The Man Who Broke Alabama’s Championship Trophy
You've likely heard that Alabama's 2011 football championship trophy was accidentally smashed last weekend by the father of one of the players. Now, as Paul Harvey would have said, for the rest of the story.
You’ve likely heard that Alabama’s 2011 football championship trophy was accidentally smashed last weekend by the father of one of the players. Now, as Paul Harvey would have said, for the rest of the story.
ESPN (“Carleton Tinker talks broken trophy“):
“I’m not really sure how the thing fell off,” he said.
Carleton and his son, Carson, the Tide’s senior long-snapper, stood along with several other people in the second-floor lobby of the Mal Moore Athletic Facility on Saturday admiring the new trophy, the eight-pound Waterford crystal football valued at upwards of $30,000. Alabama played its A-Day Game on Saturday at Bryant-Denny Stadium, a half-mile or so down Paul W. Bryant Drive.
Carleton Tinker watched several Alabama recruits pick up the trophy to see what it felt like. How could you not? How many people have that opportunity? When the American Football Coaches Association, which awards the trophy, sends it on tour during the season, the trophy has two minders: They allow fans to ogle it, and to have their picture taken with it. But touching is not allowed.
“I didn’t walk away with it,” Tinker said. “I set it back down on the stand and turned to walk away, and had my back away from the trophy when I heard it tumble. So I looked back at it.”
What happened next is a script for one of those old “Wanna get away?” ads that Southwest Airlines ran.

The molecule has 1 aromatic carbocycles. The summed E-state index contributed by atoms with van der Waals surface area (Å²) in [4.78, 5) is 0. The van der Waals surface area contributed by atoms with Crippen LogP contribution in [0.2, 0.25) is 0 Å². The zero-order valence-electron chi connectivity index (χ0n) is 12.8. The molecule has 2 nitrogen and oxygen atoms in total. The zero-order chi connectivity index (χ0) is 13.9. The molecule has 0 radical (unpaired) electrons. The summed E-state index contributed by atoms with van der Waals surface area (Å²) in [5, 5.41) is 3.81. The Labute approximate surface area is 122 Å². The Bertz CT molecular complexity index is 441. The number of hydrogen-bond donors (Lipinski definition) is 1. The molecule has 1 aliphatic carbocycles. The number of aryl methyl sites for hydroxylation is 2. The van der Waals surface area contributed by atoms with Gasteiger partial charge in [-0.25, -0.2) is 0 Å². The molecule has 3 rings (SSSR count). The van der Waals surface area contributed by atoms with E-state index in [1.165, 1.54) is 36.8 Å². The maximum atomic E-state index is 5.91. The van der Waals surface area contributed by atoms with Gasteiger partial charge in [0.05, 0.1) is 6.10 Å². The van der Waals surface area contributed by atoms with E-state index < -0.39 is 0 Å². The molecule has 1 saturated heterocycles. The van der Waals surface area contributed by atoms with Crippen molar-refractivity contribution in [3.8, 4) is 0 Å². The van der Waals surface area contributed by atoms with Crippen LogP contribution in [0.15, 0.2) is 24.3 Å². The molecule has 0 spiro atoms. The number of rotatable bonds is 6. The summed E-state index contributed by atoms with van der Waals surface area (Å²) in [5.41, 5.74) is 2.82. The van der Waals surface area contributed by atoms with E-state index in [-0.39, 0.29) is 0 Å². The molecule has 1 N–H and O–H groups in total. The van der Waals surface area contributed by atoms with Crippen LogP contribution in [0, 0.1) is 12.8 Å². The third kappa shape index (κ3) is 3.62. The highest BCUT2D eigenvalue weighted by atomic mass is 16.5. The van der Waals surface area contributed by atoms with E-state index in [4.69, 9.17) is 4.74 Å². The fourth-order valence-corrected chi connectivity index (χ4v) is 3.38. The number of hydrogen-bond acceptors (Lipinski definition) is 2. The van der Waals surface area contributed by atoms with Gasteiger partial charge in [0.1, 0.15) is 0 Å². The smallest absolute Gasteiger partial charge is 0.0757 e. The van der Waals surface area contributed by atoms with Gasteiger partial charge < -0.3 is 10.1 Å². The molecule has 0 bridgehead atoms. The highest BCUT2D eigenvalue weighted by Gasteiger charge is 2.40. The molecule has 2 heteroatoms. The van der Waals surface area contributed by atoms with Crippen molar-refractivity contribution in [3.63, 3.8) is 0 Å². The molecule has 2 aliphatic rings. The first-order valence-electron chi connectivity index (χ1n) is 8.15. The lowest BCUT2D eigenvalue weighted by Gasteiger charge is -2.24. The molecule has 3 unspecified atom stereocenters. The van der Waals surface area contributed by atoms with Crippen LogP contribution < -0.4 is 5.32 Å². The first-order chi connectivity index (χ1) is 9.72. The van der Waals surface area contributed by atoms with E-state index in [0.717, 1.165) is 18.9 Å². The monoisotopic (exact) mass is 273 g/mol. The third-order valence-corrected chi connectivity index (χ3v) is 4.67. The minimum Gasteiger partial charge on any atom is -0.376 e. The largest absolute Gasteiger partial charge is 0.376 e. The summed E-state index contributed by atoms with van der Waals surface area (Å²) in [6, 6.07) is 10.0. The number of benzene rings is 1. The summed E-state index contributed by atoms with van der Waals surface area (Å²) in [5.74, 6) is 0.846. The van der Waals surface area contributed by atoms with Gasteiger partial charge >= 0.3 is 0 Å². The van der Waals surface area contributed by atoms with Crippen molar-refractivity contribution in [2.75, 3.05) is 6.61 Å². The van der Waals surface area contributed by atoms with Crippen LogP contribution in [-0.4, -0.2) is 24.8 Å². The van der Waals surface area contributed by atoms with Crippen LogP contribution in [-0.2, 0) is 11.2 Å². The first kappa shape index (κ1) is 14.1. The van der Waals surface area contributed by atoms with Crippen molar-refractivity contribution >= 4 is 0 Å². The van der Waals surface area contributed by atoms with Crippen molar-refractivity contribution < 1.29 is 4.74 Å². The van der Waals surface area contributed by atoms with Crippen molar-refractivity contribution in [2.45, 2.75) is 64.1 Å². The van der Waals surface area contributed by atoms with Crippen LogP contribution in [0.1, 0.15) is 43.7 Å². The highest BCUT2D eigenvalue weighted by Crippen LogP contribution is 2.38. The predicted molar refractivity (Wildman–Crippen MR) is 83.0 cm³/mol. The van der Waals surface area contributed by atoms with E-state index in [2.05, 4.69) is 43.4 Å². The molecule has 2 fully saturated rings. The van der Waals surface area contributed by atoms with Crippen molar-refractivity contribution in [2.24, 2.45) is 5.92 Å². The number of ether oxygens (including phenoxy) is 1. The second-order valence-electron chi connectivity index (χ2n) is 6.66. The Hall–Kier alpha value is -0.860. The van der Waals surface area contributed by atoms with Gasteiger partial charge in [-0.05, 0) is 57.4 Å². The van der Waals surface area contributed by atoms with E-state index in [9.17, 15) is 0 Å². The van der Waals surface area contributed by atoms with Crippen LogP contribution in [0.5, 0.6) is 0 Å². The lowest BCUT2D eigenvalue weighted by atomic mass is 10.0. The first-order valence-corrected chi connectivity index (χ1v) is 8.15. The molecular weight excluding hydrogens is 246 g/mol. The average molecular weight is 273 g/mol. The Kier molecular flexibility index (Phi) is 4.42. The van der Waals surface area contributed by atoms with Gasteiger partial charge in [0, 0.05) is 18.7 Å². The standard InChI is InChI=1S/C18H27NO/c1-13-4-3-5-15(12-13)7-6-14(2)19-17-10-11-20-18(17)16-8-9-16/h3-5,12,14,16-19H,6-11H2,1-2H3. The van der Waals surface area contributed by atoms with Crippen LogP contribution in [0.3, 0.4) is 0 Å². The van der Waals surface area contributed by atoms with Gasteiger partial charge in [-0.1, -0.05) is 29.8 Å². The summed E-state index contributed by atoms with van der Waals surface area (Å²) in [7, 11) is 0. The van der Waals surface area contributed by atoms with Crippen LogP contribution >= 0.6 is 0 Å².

“In my mind, it was slow motion,” Tinker said, “as it rolled off the top of the trophy case onto the table onto the floor. I’m not sure if I bumped the table when I turned around, or if my foot caught on the large tablecloth they had draped and puddled on the floor. That’s exactly what happened.”
Even those of you who aren’t fans of college football may have heard Carson Tinker’s name before. Let’s just say, this isn’t the worst thing to happen to that family this past year.
You don’t have to tell the Tinker family that things happen. A year ago next week, a massive tornado engulfed Tuscaloosa and took the lives of 53 people, including Carson Tinker’s girlfriend, Ashley Harrison.
Carson and Ashley had been huddled in a closet in his house when the storm picked them up and flung them into a nearby field. The physical injuries that Carson suffered — a concussion, a deep gash on his right ankle, a detached ligament in his right wrist — paled before the loss of the woman he expected to marry.
Carson Tinker bounced back, his faith in God stronger than ever. And in the course of a year when his son suffered a low so deep and reveled in the high of winning the BCS Championship, Carleton Tinker found it easy to gain the proper perspective.
“One of the things that we said,” Carleton Tinker said, referring to life after the tornado, “is that we were really going to take everything in and enjoy all of it, the good and the bad. That’s what you do. Take it and go with it, because in the grand scheme of things, even Coach Saban said that, it’s a glass trophy and you can replace it.”
Yes, indeed. I don’t know if the team would have been so philosophical about this if the town hadn’t been ripped apart by that tornado. As it is, though, they’ve got pretty good perspective.
Saban spoke with Carson Tinker on Monday.
“[Saban] said, ‘Look, he didn’t mean to do it. Nobody was hurt. We’ll get another one,’ ” Carleton Tinker said. “That kind of makes you feel better.”
Carleton Tinker is worried that fans will blame his son. Carson Tinker is worried that fans will ostracize his father. Perhaps Alabama fans, who have been known to misapply their passion, will stop and think.
In the meantime, the new trophy already has been ordered.
“I told them, ‘If you want to put me on the payroll, I can come down and work weekends. We’ll work something out,’ ” Carleton Tinker said.
The athletic department declined his offer.
“Insurance,” Carleton Tinker said, “is a good thing.”
One suspects that, even if the athletic department didn’t have insurance, they weren’t going to make Carleton Tinker pay for it.